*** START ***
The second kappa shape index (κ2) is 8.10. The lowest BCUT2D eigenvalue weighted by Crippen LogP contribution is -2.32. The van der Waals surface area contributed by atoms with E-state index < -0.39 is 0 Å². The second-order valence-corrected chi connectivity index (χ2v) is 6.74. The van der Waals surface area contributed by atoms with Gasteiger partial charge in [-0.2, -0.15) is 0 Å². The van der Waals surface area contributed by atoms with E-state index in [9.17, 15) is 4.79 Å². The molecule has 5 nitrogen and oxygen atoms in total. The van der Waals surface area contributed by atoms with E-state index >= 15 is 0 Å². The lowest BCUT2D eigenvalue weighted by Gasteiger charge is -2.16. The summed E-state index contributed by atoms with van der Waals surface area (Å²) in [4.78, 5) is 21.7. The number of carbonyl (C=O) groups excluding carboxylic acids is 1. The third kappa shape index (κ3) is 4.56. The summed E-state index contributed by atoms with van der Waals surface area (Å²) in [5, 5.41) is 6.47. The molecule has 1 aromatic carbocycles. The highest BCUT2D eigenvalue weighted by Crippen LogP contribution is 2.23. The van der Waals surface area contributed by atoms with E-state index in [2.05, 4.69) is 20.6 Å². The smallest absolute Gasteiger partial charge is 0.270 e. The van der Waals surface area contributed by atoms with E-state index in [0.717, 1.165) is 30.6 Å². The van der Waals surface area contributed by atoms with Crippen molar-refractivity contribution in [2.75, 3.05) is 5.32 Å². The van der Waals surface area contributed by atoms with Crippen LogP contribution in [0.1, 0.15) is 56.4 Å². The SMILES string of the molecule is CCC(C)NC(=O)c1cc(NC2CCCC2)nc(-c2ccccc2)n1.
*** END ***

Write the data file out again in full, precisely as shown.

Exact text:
The second kappa shape index (κ2) is 8.10. The lowest BCUT2D eigenvalue weighted by Crippen LogP contribution is -2.32. The van der Waals surface area contributed by atoms with E-state index < -0.39 is 0 Å². The second-order valence-corrected chi connectivity index (χ2v) is 6.74. The van der Waals surface area contributed by atoms with Gasteiger partial charge in [-0.2, -0.15) is 0 Å². The van der Waals surface area contributed by atoms with E-state index in [9.17, 15) is 4.79 Å². The molecule has 5 nitrogen and oxygen atoms in total. The van der Waals surface area contributed by atoms with E-state index >= 15 is 0 Å². The lowest BCUT2D eigenvalue weighted by Gasteiger charge is -2.16. The summed E-state index contributed by atoms with van der Waals surface area (Å²) in [4.78, 5) is 21.7. The number of carbonyl (C=O) groups excluding carboxylic acids is 1. The third kappa shape index (κ3) is 4.56. The summed E-state index contributed by atoms with van der Waals surface area (Å²) in [5, 5.41) is 6.47. The molecule has 1 aromatic carbocycles. The highest BCUT2D eigenvalue weighted by Crippen LogP contribution is 2.23. The van der Waals surface area contributed by atoms with E-state index in [2.05, 4.69) is 20.6 Å². The smallest absolute Gasteiger partial charge is 0.270 e. The van der Waals surface area contributed by atoms with E-state index in [0.717, 1.165) is 30.6 Å². The van der Waals surface area contributed by atoms with Crippen molar-refractivity contribution in [2.75, 3.05) is 5.32 Å². The van der Waals surface area contributed by atoms with Crippen LogP contribution in [0.1, 0.15) is 56.4 Å². The SMILES string of the molecule is CCC(C)NC(=O)c1cc(NC2CCCC2)nc(-c2ccccc2)n1.